Quad Electroacoustics is a British manufacturer of hi-fi equipment, based in Huntingdon, England. The company was founded by Peter J. Walker in 1936 in London, and was initially called S.P. Fidelity Sound Systems. In 1936 the name was changed to the Acoustical Manufacturing Co. Ltd. The company moved from London to Huntingdon in 1941 after being bombed out of London in World War II.
The company initially produced only public address equipment but after the war they began to produce equipment designed for use in the home as a result of the rising demand for high quality domestic sound reproduction. Within a few years the company had transitioned almost entirely to manufacturing models for the home audio market.
The name “QUAD” is an acronym for “Quality Unit Amplifier Domestic”, used to describe the QUAD I amplifier. In 1983, when having become known for their QUAD range of products, the Acoustical Manufacturing Co. Ltd changed its name to QUAD Electroacoustics Ltd.
All Quad products have displayed an originality in design, born from a full and proper understanding of every aspect of sound reproduction. A world leader in audio amplifier and electrostatic speaker design, Quad has, over the years, made a major contribution to the improvement of sound quality. This contribution has been recognised by awards from around the world including the Queen’s Award for Technological Achievement in 1978, the only one ever presented to an audio hi-fi equipment manufacturer.
For many people, buying their first Quad sound system can be a life changing experience. They enjoy the confidence of knowing that the complete system has been engineered to achieve optimal performance, free from compatibility problems. They relax in the knowledge that Quad’s legendary service department will give support throughout the system’s useful life. They derive pleasure from knowing that Quad is a company of individuals who care about both the design and construction of their products, while sharing their love of music. These are just some of the reasons why Quad now serve the children and even grandchildren of their first customers.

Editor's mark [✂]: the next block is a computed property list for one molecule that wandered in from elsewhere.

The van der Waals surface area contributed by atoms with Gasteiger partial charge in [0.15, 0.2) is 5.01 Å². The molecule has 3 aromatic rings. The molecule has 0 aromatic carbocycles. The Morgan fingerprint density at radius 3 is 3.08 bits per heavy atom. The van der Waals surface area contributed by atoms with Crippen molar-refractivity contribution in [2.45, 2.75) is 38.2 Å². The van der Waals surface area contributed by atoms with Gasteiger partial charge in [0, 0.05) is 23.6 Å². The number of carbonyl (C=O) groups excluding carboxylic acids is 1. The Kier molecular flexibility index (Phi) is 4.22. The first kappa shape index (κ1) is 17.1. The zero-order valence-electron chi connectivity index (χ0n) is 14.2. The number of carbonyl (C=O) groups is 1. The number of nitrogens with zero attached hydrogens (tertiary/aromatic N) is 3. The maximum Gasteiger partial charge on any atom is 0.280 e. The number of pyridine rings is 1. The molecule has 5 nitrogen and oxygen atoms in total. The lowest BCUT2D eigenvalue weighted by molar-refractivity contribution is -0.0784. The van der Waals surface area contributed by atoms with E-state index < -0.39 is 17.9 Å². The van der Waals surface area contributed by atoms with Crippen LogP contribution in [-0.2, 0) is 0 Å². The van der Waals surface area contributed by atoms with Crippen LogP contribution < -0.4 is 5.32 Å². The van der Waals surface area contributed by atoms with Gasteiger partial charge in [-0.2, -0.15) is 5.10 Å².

The history of Quad is one of technical achievement in the field of sound reproduction. It is a story that began with the Quad 1 amplifier, which brought the benefits of 15 years knowledge and experience in professional audio and industrial products to the task of making the most accurate domestic audio amplifier of its age. A few years later, in 1953, the product which set the standard for amplifiers was the Quad II Power Amplifier, the time of Queen Elizabeth’s Coronation and the year in which Mount Everest was finally conquered. This amplifier pioneered the principle of cathode coupling through the output transformer to reduce harmonic distortion to almost negligible levels. Such was its clear superiority that this model remained in production for 18 years. Three years later, in 1956, Quad demonstrated the first true full-range electrostatic loudspeaker. This remarkable product (known later as the ESL 57) used a virtually mass-less plastic film as a moving diaphragm between two charged plates. Compared with moving coil loudspeakers, the ESL 57 was free of unwanted colourations and distortions. This landmark product remained in production, virtually unchanged, for 28 years.